Friday, September 08, 2006

When I helped count the fish in the Atlantic Ocean

For a guy who has never gone fishing in his life, and who is puzzled that so many people find pleasure sitting with a fishing rod in their hands while dangling a worm or other bait on a hook, I found myself in a bizarre situation during the late summer of 1948.

I was aboard a U.S. Government research vessel sailing on the Georges Bank, located off Massachusetts' Cape Cod. The Georges Bank, which is 22,000 square miles in size, is the chief commercial fishing grounds in U.S. waters. The boat's mission was to take a "census" of the haddock, herring, cod, flounders, and other valuable commercial fish. Our voyage was the ninth of 10 scheduled trips devoted to finding ways for New England fishermen to produce more food from the sea.

I was there on an assignment from the U.S. Department of the Interior's Fish & Wildlife Service (FWS), my first post-college employer. My job was essentially that of a press agent, and my task was to write a press release explaining the importance of what we were doing. After years of lobbying by the local commercial fishing industry, New England Congressmen had finally succeeded in getting a Federal appropriation for the program. But the project was ridiculed as a Federal boondoggle by critics who regarded the counting of fish as wasteful government spending.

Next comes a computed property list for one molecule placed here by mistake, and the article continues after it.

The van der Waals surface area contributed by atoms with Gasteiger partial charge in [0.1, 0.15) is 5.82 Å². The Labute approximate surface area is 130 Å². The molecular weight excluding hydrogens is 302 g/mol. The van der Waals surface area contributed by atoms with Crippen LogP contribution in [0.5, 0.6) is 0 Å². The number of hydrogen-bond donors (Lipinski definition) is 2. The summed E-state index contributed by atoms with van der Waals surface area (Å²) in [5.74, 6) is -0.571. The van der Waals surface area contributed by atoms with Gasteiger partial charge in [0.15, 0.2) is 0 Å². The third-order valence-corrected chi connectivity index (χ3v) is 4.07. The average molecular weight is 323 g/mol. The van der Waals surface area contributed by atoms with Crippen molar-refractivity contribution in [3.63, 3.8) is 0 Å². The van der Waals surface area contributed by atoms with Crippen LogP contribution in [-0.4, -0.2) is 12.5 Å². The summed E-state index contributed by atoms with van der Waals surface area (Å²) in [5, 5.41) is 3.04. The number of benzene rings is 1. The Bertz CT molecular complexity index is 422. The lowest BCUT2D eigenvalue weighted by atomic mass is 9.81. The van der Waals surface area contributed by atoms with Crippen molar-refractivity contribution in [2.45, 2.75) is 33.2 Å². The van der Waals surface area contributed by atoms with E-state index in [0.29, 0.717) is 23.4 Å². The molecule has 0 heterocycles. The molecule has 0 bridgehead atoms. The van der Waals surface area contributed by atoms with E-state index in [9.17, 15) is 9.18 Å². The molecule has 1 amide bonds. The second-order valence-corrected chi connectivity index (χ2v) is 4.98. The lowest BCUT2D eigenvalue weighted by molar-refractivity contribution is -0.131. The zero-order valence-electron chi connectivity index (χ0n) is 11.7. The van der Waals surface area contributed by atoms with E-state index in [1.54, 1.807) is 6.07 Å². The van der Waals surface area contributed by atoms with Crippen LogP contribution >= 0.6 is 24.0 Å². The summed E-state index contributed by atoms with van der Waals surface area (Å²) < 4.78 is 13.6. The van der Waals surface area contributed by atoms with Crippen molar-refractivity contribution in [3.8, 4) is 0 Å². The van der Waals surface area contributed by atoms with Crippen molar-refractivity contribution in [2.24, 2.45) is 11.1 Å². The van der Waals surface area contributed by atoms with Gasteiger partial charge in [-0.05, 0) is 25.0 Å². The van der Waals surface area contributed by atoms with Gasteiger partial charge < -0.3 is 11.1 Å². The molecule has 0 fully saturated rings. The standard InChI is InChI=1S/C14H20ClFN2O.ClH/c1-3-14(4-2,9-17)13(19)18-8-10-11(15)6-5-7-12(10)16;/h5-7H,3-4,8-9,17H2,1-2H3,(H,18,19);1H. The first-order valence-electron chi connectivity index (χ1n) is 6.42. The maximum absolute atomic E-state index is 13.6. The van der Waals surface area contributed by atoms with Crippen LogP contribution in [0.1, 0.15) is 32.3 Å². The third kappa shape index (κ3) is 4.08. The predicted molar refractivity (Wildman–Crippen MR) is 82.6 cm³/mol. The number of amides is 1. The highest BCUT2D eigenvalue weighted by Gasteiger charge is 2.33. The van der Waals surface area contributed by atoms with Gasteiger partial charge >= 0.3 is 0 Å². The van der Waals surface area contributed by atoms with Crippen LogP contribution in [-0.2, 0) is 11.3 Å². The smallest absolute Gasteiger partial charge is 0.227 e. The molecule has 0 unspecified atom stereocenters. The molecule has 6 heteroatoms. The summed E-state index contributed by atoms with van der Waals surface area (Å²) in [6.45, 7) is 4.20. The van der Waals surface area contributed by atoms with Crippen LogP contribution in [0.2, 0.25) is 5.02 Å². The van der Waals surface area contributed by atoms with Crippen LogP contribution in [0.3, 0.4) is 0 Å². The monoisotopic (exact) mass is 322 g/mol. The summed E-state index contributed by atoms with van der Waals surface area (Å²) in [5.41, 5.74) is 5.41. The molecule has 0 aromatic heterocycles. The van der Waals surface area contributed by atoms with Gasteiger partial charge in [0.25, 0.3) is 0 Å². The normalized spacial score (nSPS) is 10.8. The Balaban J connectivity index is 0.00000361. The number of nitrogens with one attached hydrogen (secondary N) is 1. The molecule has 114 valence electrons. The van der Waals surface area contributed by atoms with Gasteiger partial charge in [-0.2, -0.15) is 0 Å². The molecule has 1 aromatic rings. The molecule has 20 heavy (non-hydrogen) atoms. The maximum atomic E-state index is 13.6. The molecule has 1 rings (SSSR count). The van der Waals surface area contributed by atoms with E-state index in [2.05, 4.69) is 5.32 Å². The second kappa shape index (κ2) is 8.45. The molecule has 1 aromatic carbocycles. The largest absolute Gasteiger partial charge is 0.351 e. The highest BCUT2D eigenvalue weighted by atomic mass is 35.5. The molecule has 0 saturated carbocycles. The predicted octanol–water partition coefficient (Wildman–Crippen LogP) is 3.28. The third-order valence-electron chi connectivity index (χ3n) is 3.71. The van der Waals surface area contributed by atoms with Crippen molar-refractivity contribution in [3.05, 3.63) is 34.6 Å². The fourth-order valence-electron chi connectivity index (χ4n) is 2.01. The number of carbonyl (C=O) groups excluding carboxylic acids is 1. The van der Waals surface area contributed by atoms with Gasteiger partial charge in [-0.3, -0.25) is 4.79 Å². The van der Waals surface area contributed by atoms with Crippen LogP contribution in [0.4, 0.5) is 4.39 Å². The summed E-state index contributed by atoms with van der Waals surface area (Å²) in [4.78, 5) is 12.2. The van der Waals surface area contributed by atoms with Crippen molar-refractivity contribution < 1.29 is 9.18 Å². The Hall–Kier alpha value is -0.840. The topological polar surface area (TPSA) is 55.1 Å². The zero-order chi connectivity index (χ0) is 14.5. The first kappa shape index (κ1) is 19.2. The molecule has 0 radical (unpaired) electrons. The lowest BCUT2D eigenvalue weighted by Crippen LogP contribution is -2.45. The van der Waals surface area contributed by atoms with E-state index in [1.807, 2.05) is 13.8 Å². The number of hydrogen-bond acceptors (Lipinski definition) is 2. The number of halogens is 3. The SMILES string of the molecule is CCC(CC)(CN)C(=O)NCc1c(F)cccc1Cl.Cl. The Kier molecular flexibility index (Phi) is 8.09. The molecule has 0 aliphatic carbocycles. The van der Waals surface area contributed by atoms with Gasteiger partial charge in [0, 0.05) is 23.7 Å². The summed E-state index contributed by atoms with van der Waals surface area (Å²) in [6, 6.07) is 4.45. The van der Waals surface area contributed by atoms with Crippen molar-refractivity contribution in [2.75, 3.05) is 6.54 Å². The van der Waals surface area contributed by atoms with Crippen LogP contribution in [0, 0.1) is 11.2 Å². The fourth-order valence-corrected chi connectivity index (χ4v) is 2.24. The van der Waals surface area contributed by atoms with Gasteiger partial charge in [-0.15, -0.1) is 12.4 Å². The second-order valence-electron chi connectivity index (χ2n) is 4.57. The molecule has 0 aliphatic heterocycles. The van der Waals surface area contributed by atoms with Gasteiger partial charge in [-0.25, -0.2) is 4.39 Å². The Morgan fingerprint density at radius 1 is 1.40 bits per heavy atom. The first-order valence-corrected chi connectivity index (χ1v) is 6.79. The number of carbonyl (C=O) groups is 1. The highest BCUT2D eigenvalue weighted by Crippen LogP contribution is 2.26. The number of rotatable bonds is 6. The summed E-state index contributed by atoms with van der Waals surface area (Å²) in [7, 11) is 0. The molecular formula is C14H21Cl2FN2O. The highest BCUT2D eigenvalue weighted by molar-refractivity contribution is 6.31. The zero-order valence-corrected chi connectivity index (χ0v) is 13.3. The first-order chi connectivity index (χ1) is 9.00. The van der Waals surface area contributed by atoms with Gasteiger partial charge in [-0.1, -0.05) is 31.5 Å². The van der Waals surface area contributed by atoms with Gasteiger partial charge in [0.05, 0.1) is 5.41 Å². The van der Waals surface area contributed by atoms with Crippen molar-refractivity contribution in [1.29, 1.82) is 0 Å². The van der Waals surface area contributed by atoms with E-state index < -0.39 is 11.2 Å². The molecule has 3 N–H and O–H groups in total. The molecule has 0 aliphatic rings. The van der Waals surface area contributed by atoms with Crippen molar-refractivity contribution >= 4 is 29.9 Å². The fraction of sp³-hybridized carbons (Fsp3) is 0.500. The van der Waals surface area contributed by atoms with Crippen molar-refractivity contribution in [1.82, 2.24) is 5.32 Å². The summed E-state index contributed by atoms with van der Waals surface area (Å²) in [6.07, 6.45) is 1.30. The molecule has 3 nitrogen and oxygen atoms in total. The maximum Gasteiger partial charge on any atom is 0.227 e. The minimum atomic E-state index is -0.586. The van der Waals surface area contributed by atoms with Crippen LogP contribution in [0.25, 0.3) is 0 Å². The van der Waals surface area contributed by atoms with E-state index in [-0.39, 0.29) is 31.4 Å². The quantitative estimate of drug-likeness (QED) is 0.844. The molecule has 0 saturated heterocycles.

My job was to defend the project. In my press release I explained that, in addition to counting fish, the project involved the measuring of hydrographic conditions on the Georges Bank that affect fishing, the testing of new methods to handle and preserve fish, and evaluating new fishing gear and the design of trawl nets to save small fish.

On my voyage, we just counted fish. We sailed from the FWS' laboratory in Woods Hole, Mass., and were out to sea for nearly a week. The fish census-takers were primarily marine biology graduate students hired for the summer. For most of the week, the students and I were sea sick. Unlike the vessel's operating crew, we did not adjust well to the rocky waters and the dreadfully combined smell of fish and the vessel's diesel fuel.

Nevertheless, we did our job, although I assume that many of the students finally went into a different line of work. The census was conducted on a random sampling method designed to obtain an average. The Georges Bank was divided into "stations." At each one a trawl net was thrown into the sea. When a haul was made, the biologists segregated the fish by species and counted and measured them. Samples were taken to determine the ages of the fish, their stomach contents, and their sex. Some of the fish were lucky and escaped this fate. To study migratory habits, these fortunate fish were simply tagged and released.

According to a press release that I wrote when I was back on land, "information collected on the number, size, and species of fish taken at each station was analyzed by statistical methods similar to those used in the popular public opinion polls."

Considering that such polls are not infallible, 58 years later I still wonder whether our effort to count fish contributed very much to the welfare of New England's fishermen or to the nation's seafood consumers.